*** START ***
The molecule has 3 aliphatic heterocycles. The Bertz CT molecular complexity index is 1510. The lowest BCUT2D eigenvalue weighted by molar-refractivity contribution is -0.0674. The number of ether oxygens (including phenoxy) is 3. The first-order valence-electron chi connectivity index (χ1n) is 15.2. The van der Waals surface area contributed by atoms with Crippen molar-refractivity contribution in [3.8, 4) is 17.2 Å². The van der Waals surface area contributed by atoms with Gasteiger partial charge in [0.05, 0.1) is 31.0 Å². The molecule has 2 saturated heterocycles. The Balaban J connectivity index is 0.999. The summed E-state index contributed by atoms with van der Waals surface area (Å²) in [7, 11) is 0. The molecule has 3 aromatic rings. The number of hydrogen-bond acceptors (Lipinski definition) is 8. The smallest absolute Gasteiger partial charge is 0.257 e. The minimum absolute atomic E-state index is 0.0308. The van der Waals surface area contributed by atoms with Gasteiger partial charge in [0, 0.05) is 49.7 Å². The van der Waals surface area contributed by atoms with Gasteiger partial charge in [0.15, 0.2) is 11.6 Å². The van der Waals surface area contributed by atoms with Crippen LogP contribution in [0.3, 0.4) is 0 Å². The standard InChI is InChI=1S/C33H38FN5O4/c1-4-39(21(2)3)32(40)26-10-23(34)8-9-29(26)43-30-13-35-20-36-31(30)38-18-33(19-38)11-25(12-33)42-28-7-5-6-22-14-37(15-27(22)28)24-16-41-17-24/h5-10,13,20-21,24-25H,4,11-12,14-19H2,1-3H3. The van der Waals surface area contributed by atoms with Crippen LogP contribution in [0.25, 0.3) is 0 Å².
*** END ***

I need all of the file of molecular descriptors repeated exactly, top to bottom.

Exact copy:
The molecule has 3 aliphatic heterocycles. The Bertz CT molecular complexity index is 1510. The lowest BCUT2D eigenvalue weighted by molar-refractivity contribution is -0.0674. The number of ether oxygens (including phenoxy) is 3. The first-order valence-electron chi connectivity index (χ1n) is 15.2. The van der Waals surface area contributed by atoms with Crippen molar-refractivity contribution in [3.8, 4) is 17.2 Å². The van der Waals surface area contributed by atoms with Gasteiger partial charge in [0.05, 0.1) is 31.0 Å². The molecule has 2 saturated heterocycles. The Balaban J connectivity index is 0.999. The summed E-state index contributed by atoms with van der Waals surface area (Å²) in [7, 11) is 0. The molecule has 3 aromatic rings. The number of hydrogen-bond acceptors (Lipinski definition) is 8. The smallest absolute Gasteiger partial charge is 0.257 e. The minimum absolute atomic E-state index is 0.0308. The van der Waals surface area contributed by atoms with Gasteiger partial charge in [0, 0.05) is 49.7 Å². The van der Waals surface area contributed by atoms with Gasteiger partial charge in [0.15, 0.2) is 11.6 Å². The van der Waals surface area contributed by atoms with Crippen LogP contribution in [0.3, 0.4) is 0 Å². The standard InChI is InChI=1S/C33H38FN5O4/c1-4-39(21(2)3)32(40)26-10-23(34)8-9-29(26)43-30-13-35-20-36-31(30)38-18-33(19-38)11-25(12-33)42-28-7-5-6-22-14-37(15-27(22)28)24-16-41-17-24/h5-10,13,20-21,24-25H,4,11-12,14-19H2,1-3H3. The van der Waals surface area contributed by atoms with Crippen LogP contribution in [0.25, 0.3) is 0 Å².